March 1, 2021

Tell a Tale of Agriculture: Karen Schwaller Shares “The Dirt” on Farm Life

20140513_maxyield_037 (1024x681)“I would rather be on my farm than be the emperor of the world.” —George Washington

A farm is a great teacher of life. The lessons learned there cannot be found in any textbook—they can only be experienced. To Karen Schwaller, it’s all “the dirt” there is to know.

“I’m proud to write about those who dedicate their lives to agriculture,” said Schwaller, a writer, columnist, and speaker who farms with her family near Milford. “By writing about things that are uplifting, I want to help people enjoy life a little more.”

While Schwaller has shared her insights with readers of Farm News and other publications for years, she published her first book, “The Dirt,” in 2013. “My family members have been good sports, letting me write about our lives together on the farm and share these stories with the world,” said Schwaller, who spoke at a MaxYield meeting in Emmetsburg this summer.

Want to know what inspires a rural writer like Schwaller?
Here’s the dirt:

Q: What’s your ag background?
A: I grew up on a northwest Iowa grain and livestock farm about halfway between Kingsley and Remsen. I married a farmer, too. My husband, Dave, and I operate a grain and livestock farm near Milford. I’ve learned a lot about life by living on the farm and raising our three children (Emily, 24, and twins Dustin and Doug, 22) here.

Q: How did you become a writer?
A: I came upon it by accident. I wanted to go to college for photography and ended up taking a course that also included journalism. I always did better in English class in high school than just about any other class, so it was natural to try it out in college. It’s nice to be able to use both of those skills in work and in life. I’ve recorded a lot about our children’s lives as they were growing up, and I’m really glad I did now. I probably wouldn’t have done that if I didn’t enjoy writing so much.

Q: What motivated you to write a book?
A: Other people, actually. It’s not something I never considered doing, but many of my readers asked if I would ever consider putting some of my farm humor and inspirational/motivational columns into a book. I didn’t do it for a long time, because I didn’t think anyone would buy it. I finally decided to try it. It has been a very pleasantly surprising experience. I’ve sold more than 1,000 copies so far.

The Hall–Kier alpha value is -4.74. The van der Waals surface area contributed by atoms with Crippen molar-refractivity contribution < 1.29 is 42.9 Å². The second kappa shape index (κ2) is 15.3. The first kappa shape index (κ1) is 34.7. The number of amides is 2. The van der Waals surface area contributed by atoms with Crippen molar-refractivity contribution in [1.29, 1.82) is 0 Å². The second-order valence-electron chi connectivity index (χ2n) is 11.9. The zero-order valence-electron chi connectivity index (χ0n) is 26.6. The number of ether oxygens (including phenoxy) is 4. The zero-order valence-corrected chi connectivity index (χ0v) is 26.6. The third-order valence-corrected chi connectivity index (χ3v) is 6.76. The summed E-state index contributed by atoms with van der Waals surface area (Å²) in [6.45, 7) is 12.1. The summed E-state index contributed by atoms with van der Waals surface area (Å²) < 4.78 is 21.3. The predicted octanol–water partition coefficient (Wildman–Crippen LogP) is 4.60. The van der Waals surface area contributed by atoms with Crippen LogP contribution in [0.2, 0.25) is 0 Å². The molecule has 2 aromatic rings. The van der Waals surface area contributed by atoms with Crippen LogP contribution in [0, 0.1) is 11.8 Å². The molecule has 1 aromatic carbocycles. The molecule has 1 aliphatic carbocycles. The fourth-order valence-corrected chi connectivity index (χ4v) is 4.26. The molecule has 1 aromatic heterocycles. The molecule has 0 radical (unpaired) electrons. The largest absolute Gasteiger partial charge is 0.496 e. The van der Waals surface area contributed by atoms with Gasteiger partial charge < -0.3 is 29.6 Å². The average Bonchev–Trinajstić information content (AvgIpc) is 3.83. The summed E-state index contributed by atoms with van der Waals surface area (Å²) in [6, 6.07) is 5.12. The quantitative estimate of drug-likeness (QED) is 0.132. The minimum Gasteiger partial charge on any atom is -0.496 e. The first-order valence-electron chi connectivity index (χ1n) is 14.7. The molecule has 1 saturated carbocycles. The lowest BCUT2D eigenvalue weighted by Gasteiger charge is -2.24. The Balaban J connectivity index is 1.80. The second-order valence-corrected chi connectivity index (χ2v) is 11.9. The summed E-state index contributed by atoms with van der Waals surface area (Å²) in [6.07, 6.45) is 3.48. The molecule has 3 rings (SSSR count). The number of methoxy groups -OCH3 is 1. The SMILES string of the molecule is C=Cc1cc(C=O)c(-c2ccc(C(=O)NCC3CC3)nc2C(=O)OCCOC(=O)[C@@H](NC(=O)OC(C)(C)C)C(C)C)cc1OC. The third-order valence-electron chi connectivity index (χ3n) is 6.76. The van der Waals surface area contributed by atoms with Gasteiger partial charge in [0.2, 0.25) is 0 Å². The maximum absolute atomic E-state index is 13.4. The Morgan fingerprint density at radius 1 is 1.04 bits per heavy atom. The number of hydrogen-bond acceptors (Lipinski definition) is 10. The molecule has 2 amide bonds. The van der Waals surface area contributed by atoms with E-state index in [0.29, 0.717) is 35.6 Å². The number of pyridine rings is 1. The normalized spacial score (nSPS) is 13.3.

Q: What were the most fun—and challenging—parts of producing “The Dirt?”
A: Choosing the columns to be included was tough, because I’ve written so many in the last 20 years. The most fun part was getting to hold the first printed copy in my hands.

Q: How have readers responded to “The Dirt?”
A: It’s always gratifying to know that something I wrote made a difference to someone else, touched their heart, or made them laugh. One reader’s favorite story in “The Dirt” is “Grandpa’s
Tractor,” which involves my sons. Even men admit that it touches their heart. I enjoy meeting people who’ve read my columns or books or heard me speak. It’s always fun when people share their own farm stories with me.

Q: What new opportunities has your book created?
A: I’ve started speaking to various groups. Women enjoy hearing stories about the farm family and the ups and downs of farm family life, while the guy audience tends to enjoy stories of the farm itself, along with stories of some of the antics and lessons that happen on the farm. You can often mix the two and still be pretty successful with either audience.

Q: Why do you think it’s important to preserve the stories of rural life?
A: My book has been a labor of love, and I hope for it to be a legacy not only for our children, but for our community and our state. Years from now someone can pick that book up and read a humorous accounting of the way farm life was for families at this time in history. While farming will certainly be different by then, the heart of the farmer remains the same from generation to generation.

Editor’s note: “The Dirt” was published in 2013 by Shapato Publishing of Everly and is available in various stores throughout northwest Iowa. In 2014, Schwaller published her second book, “What Should I Be?,” a story about a little girl who doesn’t know what she wants to be when she grows up. To learn more about Schwaller, her books, and her speaking topics, visit

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